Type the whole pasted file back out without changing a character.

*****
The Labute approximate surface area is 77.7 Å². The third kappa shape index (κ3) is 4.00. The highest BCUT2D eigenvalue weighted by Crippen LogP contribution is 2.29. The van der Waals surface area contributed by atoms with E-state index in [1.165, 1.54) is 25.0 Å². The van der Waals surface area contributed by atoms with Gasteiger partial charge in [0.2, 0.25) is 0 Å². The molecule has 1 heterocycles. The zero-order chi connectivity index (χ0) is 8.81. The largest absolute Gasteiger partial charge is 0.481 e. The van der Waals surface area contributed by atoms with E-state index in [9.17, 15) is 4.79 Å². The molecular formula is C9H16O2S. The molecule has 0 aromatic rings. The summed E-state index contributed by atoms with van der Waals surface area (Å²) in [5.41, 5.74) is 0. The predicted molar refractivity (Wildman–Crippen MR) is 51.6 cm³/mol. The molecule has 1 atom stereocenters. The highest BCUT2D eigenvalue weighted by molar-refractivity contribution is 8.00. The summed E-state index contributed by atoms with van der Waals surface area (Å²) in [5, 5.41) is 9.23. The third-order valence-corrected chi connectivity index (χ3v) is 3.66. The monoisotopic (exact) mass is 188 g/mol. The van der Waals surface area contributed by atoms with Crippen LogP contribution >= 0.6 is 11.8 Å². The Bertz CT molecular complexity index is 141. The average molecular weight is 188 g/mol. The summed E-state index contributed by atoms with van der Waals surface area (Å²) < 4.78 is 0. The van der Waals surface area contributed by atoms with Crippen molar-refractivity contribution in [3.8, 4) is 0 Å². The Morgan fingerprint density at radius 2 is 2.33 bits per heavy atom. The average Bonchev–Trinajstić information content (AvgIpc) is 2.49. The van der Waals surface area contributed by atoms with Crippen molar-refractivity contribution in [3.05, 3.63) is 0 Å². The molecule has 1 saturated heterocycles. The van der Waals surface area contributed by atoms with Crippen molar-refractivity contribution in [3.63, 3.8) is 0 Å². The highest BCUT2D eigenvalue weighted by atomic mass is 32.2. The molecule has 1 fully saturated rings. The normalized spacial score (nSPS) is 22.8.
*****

The Labute approximate surface area is 77.7 Å². The third kappa shape index (κ3) is 4.00. The highest BCUT2D eigenvalue weighted by Crippen LogP contribution is 2.29. The van der Waals surface area contributed by atoms with E-state index in [1.165, 1.54) is 25.0 Å². The van der Waals surface area contributed by atoms with Gasteiger partial charge in [0.2, 0.25) is 0 Å². The molecule has 1 heterocycles. The zero-order chi connectivity index (χ0) is 8.81. The largest absolute Gasteiger partial charge is 0.481 e. The van der Waals surface area contributed by atoms with E-state index in [9.17, 15) is 4.79 Å². The molecular formula is C9H16O2S. The molecule has 0 aromatic rings. The summed E-state index contributed by atoms with van der Waals surface area (Å²) in [5.41, 5.74) is 0. The predicted molar refractivity (Wildman–Crippen MR) is 51.6 cm³/mol. The molecule has 1 atom stereocenters. The highest BCUT2D eigenvalue weighted by molar-refractivity contribution is 8.00. The summed E-state index contributed by atoms with van der Waals surface area (Å²) in [5, 5.41) is 9.23. The third-order valence-corrected chi connectivity index (χ3v) is 3.66. The monoisotopic (exact) mass is 188 g/mol. The van der Waals surface area contributed by atoms with Crippen LogP contribution >= 0.6 is 11.8 Å². The Bertz CT molecular complexity index is 141. The average molecular weight is 188 g/mol. The summed E-state index contributed by atoms with van der Waals surface area (Å²) < 4.78 is 0. The van der Waals surface area contributed by atoms with Crippen molar-refractivity contribution in [3.8, 4) is 0 Å². The Morgan fingerprint density at radius 2 is 2.33 bits per heavy atom. The average Bonchev–Trinajstić information content (AvgIpc) is 2.49. The van der Waals surface area contributed by atoms with Crippen molar-refractivity contribution in [3.05, 3.63) is 0 Å². The molecule has 1 saturated heterocycles. The van der Waals surface area contributed by atoms with Crippen molar-refractivity contribution in [3.63, 3.8) is 0 Å². The highest BCUT2D eigenvalue weighted by atomic mass is 32.2. The molecule has 1 fully saturated rings. The normalized spacial score (nSPS) is 22.8.